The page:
Revolution in air as Wanderers get giants' measure

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It may be that Chelsea breeze through the second leg in a fortnight and the natural order is reasserted, but nobody who was here last night will forget the greatest night in the history of Buckinghamshire football.

"I thought Charlton in the last round was a special night," said the Wycombe manager, Paul Lambert, "but this exceeded it. We've kept the tie alive and that's as much as we could ask for. The players were terrific. Chelsea are a top side, and the reason we matched them was our effort."

What was most impressive was the absence of any sense of inferiority. Steve Brown, Wycombe's assistant manager, had spoken before the game of how in 2001, when the club reached the FA Cup semi-final, they had paid for their caution against Liverpool, abandoning the positive approach that had carried them through the early rounds There was an evident determination to avoid the same failing last night.

Perhaps the aggressive policy cost them a goal, but it won them far more - not merely the plaudits that always attach themselves to those who show an attacking attitude, but also a draw that will echo through the club's history. Only in the nine minutes between Wayne Bridge's goal and the half-time whistle did Chelsea dominate. What was surprising was not so much that Wycombe equalised, but how deserved that equaliser was.

For almost 9,000 of the 9,771 fans there, the interminable pre-match traffic jams suddenly became worth it. Last night, there were scenes like nothing since Mao's Long March, albeit with added cars and stalls peddling commemorative scarves: the one route through the small-town dystopia turned into a snaking line of brake lights surrounded by an exhausted stream of trudging pilgrims.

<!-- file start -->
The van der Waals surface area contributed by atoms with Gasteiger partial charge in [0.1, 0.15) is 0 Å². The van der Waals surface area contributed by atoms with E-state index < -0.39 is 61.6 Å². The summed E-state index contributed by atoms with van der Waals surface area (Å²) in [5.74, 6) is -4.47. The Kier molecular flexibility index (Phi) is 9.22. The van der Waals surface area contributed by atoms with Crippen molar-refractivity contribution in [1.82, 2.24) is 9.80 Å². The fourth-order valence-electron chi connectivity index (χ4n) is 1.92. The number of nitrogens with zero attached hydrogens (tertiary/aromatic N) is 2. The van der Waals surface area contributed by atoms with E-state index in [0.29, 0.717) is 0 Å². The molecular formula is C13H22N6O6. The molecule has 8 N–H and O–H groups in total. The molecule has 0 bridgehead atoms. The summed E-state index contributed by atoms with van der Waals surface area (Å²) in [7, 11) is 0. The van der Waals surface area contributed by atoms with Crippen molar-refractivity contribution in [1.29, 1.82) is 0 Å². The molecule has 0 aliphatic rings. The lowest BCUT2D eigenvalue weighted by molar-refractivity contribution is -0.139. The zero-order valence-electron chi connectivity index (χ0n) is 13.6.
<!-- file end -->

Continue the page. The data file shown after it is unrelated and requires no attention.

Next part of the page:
By the nearest factory to the grounds main gate was parked a large orange articulated truck from Cacak, the Serbian town from which Velja Ilic led the demonstration that ended up unseating Slobodan Milosevic in 2000. It is doubtful that many noted the omen, but revolution was in the air last night, with most at Adams Park looking for an Easter rising - Jermaine Easter, that is, a player whose reputation has spread so far since he scored the quarter-final winner against Charlton that he was the subject of interest from the Romanian side Universitatea Craiova.

Last night's goal, neatly taken from Tommy Mooney's flick, meant that the 24-year-old has now got 19 for the season, and scored in every round of the competition. Lambert, though, while acknowledging the forward's contribution, was keen to stress he was not the only hero. "Mooney was outstanding for him last night," he said, "and there's a few of them could probably play at a higher level."

Lambert, of course, has played at the very highest level, winning the Champions' League with Borussia Dortmund 10 years ago. "I'm as proud as any of the players tonight," he said, and some of them were very proud indeed.